Active Imagination: Ne? Ni? Both?
When I first began using type concepts to teach writing, I had a simplistic understanding of the functions: I understood intuition, sensation, thinking, and feeling undifferentiated by attitude. Therefore, I assumed that all students with a preference for intuition would enjoy playing free-association word games. To my surprise, some of them did not find these exercises useful; in fact, many of them either would not or could not engage in them. It was not until some years later that I discovered the reason for this: introverted intuition (Ni) and extraverted intuition (Ne) are oppositional. If we are engaging one of these processes, we cannot also engage the other at the same time. I have come to believe that it was the verbal, interactive quality of such word association games that seemed to block the normal creativity of Ni dominants. In asking introverted intuitives to play such in-class word games as a way to begin writing, it seems that I was requiring them to surrender their superior function. A mantra for using type in writing, developed by John DiTiberio and George Jensen (1995), is: Write from your preferences, edit from your non-preferences. My introverted intuitive students were getting blocked by my directions, which required them to begin with a non-preferred function.
My question now is, which functions do we use when we engage in Jung’s favorite form of internal reflection, active imagination? Jung conceived of this unique form of meditation as a vehicle for building a bridge between consciousness and unconsciousness, and further, for connecting our personal unconscious with the collective unconscious. In a series of dialogues with James Hillman, Sonu Shamdasani (2013), describes this transpersonal aspect of Jung’s use of active imagination in The Red Book:
In reflecting on himself, he does not come across at rock bottom his own personal biography [sic.], but it’s an attempt to uncover the quintessentially human. These dialogues are not dialogues with his past … but with the weight of human history. (p. 18)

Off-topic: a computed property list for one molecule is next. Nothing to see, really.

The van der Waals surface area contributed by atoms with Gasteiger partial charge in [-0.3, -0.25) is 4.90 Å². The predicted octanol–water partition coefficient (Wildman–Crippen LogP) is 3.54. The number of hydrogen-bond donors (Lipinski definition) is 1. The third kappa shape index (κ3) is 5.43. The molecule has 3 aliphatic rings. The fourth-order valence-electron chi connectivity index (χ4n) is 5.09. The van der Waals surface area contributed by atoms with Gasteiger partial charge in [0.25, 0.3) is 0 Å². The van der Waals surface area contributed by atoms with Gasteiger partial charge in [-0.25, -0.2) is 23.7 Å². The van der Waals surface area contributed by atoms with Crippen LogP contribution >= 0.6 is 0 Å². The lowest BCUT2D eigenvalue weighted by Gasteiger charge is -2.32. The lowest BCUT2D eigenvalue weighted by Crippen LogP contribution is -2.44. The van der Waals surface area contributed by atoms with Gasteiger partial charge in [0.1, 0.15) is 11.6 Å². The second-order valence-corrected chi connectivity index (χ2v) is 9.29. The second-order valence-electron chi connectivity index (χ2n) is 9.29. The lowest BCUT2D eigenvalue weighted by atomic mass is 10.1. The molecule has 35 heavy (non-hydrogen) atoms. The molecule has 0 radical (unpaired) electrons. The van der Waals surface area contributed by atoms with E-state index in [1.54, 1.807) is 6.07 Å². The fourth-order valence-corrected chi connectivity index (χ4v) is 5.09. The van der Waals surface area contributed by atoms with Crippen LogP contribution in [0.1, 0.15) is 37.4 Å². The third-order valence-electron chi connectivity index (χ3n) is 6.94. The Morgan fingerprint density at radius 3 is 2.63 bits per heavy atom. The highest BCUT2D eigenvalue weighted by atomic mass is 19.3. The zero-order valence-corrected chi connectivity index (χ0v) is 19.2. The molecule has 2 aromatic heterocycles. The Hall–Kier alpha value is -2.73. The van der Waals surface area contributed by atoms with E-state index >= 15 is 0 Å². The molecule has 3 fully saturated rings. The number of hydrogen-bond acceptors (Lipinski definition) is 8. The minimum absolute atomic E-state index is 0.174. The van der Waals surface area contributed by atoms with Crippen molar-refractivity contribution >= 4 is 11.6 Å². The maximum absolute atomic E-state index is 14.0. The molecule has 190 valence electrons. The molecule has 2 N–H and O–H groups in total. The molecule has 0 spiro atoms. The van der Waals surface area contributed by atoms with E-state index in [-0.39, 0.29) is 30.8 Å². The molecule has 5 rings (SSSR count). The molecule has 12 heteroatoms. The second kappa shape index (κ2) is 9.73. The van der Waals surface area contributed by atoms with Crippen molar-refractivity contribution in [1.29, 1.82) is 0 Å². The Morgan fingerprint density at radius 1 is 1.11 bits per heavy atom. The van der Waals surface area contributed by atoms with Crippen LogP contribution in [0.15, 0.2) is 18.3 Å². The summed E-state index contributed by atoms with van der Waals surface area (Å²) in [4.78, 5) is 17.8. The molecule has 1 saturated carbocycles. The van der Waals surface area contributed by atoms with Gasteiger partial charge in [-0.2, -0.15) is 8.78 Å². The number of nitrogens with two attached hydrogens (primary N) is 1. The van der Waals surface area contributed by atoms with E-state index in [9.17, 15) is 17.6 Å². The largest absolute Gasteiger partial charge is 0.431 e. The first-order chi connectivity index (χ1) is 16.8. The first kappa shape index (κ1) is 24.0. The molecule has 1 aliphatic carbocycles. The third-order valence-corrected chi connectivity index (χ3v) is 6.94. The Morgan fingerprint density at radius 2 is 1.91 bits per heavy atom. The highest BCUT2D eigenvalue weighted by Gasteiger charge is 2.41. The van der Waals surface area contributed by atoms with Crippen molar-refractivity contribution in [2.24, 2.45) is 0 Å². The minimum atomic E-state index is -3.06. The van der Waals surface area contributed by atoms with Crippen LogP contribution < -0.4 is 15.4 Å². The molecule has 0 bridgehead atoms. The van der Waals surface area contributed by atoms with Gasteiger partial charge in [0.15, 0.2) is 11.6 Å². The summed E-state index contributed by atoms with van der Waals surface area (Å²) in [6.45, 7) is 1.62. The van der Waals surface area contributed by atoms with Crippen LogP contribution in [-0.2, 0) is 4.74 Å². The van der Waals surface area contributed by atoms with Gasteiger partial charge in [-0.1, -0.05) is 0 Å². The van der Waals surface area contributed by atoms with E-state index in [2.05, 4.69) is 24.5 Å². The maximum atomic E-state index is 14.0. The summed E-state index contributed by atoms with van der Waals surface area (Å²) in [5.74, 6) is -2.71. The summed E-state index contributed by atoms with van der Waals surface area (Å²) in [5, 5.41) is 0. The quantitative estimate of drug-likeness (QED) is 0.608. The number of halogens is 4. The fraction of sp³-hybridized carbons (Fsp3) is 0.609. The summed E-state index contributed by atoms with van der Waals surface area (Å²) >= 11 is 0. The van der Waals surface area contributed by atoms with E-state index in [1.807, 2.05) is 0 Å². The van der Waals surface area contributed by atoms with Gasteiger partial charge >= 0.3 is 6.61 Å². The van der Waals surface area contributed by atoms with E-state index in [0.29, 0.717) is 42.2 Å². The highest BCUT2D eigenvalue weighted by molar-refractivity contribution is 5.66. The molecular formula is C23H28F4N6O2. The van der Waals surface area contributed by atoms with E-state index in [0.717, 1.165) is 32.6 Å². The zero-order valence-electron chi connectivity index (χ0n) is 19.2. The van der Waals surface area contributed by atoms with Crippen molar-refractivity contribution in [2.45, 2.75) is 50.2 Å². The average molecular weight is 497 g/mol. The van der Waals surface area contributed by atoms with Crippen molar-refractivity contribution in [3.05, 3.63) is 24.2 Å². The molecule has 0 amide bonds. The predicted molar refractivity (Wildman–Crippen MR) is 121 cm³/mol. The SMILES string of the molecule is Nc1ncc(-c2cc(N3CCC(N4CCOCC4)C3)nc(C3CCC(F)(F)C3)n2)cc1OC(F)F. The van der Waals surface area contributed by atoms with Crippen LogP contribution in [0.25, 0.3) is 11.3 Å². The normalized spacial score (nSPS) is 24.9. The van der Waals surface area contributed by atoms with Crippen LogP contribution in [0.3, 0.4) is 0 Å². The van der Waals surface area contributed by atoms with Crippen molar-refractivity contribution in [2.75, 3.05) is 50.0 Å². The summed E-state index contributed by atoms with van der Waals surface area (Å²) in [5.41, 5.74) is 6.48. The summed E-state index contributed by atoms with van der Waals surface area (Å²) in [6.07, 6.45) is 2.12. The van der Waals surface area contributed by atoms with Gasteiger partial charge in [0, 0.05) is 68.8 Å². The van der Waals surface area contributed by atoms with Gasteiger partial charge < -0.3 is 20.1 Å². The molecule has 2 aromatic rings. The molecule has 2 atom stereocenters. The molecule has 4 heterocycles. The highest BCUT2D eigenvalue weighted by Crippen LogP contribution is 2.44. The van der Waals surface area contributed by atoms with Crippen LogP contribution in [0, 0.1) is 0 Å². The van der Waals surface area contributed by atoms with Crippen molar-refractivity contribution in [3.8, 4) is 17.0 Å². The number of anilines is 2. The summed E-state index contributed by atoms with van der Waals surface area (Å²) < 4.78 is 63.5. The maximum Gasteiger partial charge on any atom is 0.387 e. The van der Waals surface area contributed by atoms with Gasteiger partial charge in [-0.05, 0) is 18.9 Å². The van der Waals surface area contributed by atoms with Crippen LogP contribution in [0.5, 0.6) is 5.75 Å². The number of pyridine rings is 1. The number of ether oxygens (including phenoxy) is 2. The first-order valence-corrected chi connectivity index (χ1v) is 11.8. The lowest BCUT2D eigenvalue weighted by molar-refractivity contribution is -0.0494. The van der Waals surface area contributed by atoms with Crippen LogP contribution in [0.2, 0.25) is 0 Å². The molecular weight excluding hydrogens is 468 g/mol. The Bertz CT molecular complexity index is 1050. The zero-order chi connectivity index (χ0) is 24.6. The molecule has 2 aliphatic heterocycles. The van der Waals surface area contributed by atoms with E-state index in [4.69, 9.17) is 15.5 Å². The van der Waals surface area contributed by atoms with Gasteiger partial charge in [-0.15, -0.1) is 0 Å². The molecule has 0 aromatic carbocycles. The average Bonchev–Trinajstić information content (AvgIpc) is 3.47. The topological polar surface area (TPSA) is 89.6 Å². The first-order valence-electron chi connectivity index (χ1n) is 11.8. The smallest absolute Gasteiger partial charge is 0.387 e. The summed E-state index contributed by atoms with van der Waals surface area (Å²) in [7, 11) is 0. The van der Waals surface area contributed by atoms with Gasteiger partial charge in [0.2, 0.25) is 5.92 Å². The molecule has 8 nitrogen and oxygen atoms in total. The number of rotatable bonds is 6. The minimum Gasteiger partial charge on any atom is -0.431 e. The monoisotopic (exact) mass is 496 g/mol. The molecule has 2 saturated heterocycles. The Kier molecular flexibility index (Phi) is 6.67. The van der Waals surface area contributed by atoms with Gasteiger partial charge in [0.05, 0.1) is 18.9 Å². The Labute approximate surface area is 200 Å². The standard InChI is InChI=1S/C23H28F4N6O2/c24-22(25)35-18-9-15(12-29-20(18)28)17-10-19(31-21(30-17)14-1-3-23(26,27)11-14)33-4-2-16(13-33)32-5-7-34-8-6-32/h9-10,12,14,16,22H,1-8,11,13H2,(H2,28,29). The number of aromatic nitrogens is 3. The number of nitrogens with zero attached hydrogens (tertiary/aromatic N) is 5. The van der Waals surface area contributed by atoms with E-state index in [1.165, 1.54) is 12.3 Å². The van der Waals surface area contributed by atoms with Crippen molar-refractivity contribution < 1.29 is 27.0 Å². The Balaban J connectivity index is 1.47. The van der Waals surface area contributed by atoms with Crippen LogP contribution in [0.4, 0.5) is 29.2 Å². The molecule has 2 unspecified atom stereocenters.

The essays in this issue, “Type and Archetype in Dreams” by Chris Beach and “The Integrity of Carl Jung” by Jennifer Soper, both describe the results of what could be seen as active imagination dialogues. Both authors agree with John Beebe in seeing Jung as an INTJ (although there is also evidence that Jung could have been an INTP). Whatever the case, it seems to be true that introverted intuitives embrace this form of meditation and do not find it to be ego-dystonic, or out of synch with their own ego’s mode of operating. Soper’s essay describes just how the Red Book figures play this bridging role between the personal and collective unconscious. Beach’s essay models for us a way to use the eight functions and their archetypes in dream interpretation; he uses an exercise to interrogate a client’s dream as if he were speaking from the viewpoint of the eight functions. This exercise, treating each function as if it were in the dominant position, appears to have something in common with the imaginal figures in The Red Book that Soper describes, each of whom represents a function in the Hero position. Might Beach’s exercise also be a form of active imagination?
Is it the transpersonal aspect of active imagination dialogue that attracts and engages the introverted intuitive mind? Is the extraverted intuitive mind also attracted to this form of dialogue, or does the Ne mind engage differently in this form of dialogue?
DiTiberio, J. K., & Jensen, G. H. (1995). Writing and personality: Finding your voice, your style, your way. Palo Alto, CA: Davies-Black.
Shamdasani, S. and Hillman, J. (2013). Lament of the dead: Psychology after Jung’s Red Book. New York, NY: W. W. Norton & Co. Inc.
Header Image: Arkhip Kuindzhi, “Waves” (c. 1870)